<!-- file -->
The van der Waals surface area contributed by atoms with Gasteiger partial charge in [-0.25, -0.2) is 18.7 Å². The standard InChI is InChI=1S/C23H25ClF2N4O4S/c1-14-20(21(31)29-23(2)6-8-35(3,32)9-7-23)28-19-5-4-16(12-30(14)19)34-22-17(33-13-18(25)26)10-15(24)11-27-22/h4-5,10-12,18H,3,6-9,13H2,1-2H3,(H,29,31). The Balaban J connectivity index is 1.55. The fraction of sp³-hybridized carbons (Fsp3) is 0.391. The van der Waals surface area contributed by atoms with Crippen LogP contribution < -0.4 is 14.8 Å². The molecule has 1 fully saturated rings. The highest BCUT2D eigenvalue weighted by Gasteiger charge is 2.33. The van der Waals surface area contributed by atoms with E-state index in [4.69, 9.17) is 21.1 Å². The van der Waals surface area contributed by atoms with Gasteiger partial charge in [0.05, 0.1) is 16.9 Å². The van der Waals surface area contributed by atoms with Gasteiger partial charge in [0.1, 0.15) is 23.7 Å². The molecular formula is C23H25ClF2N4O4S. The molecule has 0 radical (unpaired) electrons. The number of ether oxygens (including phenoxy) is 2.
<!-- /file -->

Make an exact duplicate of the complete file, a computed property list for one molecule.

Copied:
The van der Waals surface area contributed by atoms with Gasteiger partial charge in [-0.25, -0.2) is 18.7 Å². The standard InChI is InChI=1S/C23H25ClF2N4O4S/c1-14-20(21(31)29-23(2)6-8-35(3,32)9-7-23)28-19-5-4-16(12-30(14)19)34-22-17(33-13-18(25)26)10-15(24)11-27-22/h4-5,10-12,18H,3,6-9,13H2,1-2H3,(H,29,31). The Balaban J connectivity index is 1.55. The fraction of sp³-hybridized carbons (Fsp3) is 0.391. The van der Waals surface area contributed by atoms with Crippen LogP contribution < -0.4 is 14.8 Å². The molecule has 1 fully saturated rings. The highest BCUT2D eigenvalue weighted by Gasteiger charge is 2.33. The van der Waals surface area contributed by atoms with E-state index in [4.69, 9.17) is 21.1 Å². The van der Waals surface area contributed by atoms with Gasteiger partial charge in [0.05, 0.1) is 16.9 Å². The van der Waals surface area contributed by atoms with Gasteiger partial charge in [0.1, 0.15) is 23.7 Å². The molecular formula is C23H25ClF2N4O4S. The molecule has 0 radical (unpaired) electrons. The number of ether oxygens (including phenoxy) is 2.